Pain Management Among Patients Presenting to EMS After Suffering a Fall

Pain Management Among Patients Presenting to EMS After Suffering a Fall

Introduction Emergency Medical Services (EMS) professionals frequently care for patients experiencing acute pain. Analgesics are critical in patient comfort and satisfaction levels during the treatment of acute pain. The objective of this study was to assess the frequency of pain management in patients suffering a fall, the documented pain score, and the location of their injuries. It was hypothesized that the frequency of analgesia administration was low and would be associated with injury location.

METHODS: This was a retrospective review of patients presenting with a complaint of an injury from a fall transported by a single municipal EMS system. Administration of analgesia was the primary outcome variable, with pain severity, injury location, age, gender, race, and distance of fall the independent variables of interest. Pain severity was assessed using a 0-10 scale. Injury location was defined as head/neck, extremities, back, and hip. Patients were deemed ineligible for analgesia, according to local protocol, if they reported chest or abdominal pain, or were hemodynamically unstable as determined by an assessment of pulse and blood pressure.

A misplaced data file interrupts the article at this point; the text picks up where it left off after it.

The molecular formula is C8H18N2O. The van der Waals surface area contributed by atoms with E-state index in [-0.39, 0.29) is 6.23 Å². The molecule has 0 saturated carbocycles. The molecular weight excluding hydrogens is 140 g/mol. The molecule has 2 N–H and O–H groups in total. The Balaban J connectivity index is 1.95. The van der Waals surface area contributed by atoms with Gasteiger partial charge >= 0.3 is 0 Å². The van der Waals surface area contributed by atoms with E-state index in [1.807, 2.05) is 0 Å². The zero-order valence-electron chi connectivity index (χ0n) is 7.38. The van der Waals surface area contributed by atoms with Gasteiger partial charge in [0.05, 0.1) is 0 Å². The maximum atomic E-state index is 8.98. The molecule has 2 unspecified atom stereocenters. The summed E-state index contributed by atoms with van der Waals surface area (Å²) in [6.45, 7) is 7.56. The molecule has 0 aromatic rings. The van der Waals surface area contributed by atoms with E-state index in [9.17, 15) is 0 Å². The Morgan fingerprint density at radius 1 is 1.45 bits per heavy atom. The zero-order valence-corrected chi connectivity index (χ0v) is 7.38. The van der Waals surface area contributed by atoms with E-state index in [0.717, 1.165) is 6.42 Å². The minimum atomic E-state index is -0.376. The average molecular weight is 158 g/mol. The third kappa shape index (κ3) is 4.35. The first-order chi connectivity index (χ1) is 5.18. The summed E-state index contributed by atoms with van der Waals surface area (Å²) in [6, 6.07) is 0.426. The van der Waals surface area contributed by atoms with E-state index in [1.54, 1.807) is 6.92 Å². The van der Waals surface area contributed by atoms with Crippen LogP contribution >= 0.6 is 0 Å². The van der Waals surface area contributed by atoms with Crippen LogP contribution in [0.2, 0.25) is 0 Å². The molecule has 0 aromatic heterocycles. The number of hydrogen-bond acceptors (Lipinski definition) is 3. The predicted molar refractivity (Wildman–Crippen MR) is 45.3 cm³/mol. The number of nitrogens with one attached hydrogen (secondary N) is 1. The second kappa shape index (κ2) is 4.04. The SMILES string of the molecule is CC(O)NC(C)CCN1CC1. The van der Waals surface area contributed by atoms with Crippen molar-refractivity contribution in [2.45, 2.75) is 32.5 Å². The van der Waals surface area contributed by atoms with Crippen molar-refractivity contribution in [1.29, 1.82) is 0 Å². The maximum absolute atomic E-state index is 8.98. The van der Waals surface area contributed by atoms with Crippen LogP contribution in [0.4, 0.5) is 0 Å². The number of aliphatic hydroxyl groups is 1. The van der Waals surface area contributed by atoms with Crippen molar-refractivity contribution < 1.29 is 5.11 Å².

RESULTS: There were 1,200 patients who were classified as having injuries suffered from a fall, with 76 (6.3%) ineligible for analgesia. Ninety-two (8.2%) patients received analgesia, and they had a mean recorded pain score of 9.1 (95% CI, 8.7-9.5), which was higher than those who did not receive analgesia (5.8; 95% CI, 5.5-6.2). Analgesia administration was associated with injury location; patients experiencing an extremity injury (OR = 13.23; 95% CI, 5.58-31.36; P < .001) or hip injury (OR = 11.65; 95% CI, 4.64-29.24; P < .001) had increased odds of analgesia administration compared to those with head/neck injury. The odds of analgesia administration were decreased for black patients (OR = 0.19; 95% CI, 0.08-0.44; P < .001) when compared to white patients.

CONCLUSION: Analgesia administration was provided to 10% of eligible patients, and was associated with injury location. Of concern was the number of patients who suffered a fall and did not receive a documented pain score. The results from this study indicated a need for education relating to pain management in patients suffering a fall. Infinger AE , Studnek JR . An assessment of pain management among patients presenting to Emergency Medical Services after suffering a fall. Prehosp Disaster Med. 2014;29(4):1-6.

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